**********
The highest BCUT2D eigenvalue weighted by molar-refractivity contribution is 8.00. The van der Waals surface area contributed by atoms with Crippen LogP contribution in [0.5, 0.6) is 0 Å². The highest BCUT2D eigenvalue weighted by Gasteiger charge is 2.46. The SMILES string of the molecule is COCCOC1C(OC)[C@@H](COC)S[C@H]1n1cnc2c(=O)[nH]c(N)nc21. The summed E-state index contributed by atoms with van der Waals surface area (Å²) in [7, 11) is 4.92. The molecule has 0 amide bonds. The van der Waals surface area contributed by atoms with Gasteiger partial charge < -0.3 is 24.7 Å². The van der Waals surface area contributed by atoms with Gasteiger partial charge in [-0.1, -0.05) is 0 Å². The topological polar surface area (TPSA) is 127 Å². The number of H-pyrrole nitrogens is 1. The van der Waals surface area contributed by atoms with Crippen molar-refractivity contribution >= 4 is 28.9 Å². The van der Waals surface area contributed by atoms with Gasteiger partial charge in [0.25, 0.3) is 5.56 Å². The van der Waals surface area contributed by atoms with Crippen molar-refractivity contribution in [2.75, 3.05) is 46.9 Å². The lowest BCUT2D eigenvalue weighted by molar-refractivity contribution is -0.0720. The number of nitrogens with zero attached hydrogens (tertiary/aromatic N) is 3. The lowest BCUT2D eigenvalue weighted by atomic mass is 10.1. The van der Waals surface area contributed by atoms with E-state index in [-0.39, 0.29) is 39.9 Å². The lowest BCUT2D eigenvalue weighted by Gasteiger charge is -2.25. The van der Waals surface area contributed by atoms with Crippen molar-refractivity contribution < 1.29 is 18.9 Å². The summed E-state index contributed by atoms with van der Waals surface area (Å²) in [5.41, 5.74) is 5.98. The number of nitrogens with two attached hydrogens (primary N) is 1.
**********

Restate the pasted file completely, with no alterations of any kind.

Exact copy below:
The highest BCUT2D eigenvalue weighted by molar-refractivity contribution is 8.00. The van der Waals surface area contributed by atoms with Crippen LogP contribution in [0.5, 0.6) is 0 Å². The highest BCUT2D eigenvalue weighted by Gasteiger charge is 2.46. The SMILES string of the molecule is COCCOC1C(OC)[C@@H](COC)S[C@H]1n1cnc2c(=O)[nH]c(N)nc21. The summed E-state index contributed by atoms with van der Waals surface area (Å²) in [7, 11) is 4.92. The molecule has 0 amide bonds. The van der Waals surface area contributed by atoms with Gasteiger partial charge < -0.3 is 24.7 Å². The van der Waals surface area contributed by atoms with Gasteiger partial charge in [-0.1, -0.05) is 0 Å². The topological polar surface area (TPSA) is 127 Å². The number of H-pyrrole nitrogens is 1. The van der Waals surface area contributed by atoms with Crippen molar-refractivity contribution >= 4 is 28.9 Å². The van der Waals surface area contributed by atoms with Gasteiger partial charge in [0.25, 0.3) is 5.56 Å². The van der Waals surface area contributed by atoms with Crippen molar-refractivity contribution in [2.75, 3.05) is 46.9 Å². The lowest BCUT2D eigenvalue weighted by molar-refractivity contribution is -0.0720. The number of nitrogens with zero attached hydrogens (tertiary/aromatic N) is 3. The lowest BCUT2D eigenvalue weighted by atomic mass is 10.1. The van der Waals surface area contributed by atoms with E-state index in [-0.39, 0.29) is 39.9 Å². The lowest BCUT2D eigenvalue weighted by Gasteiger charge is -2.25. The van der Waals surface area contributed by atoms with Crippen molar-refractivity contribution < 1.29 is 18.9 Å². The summed E-state index contributed by atoms with van der Waals surface area (Å²) in [5.41, 5.74) is 5.98. The number of nitrogens with two attached hydrogens (primary N) is 1.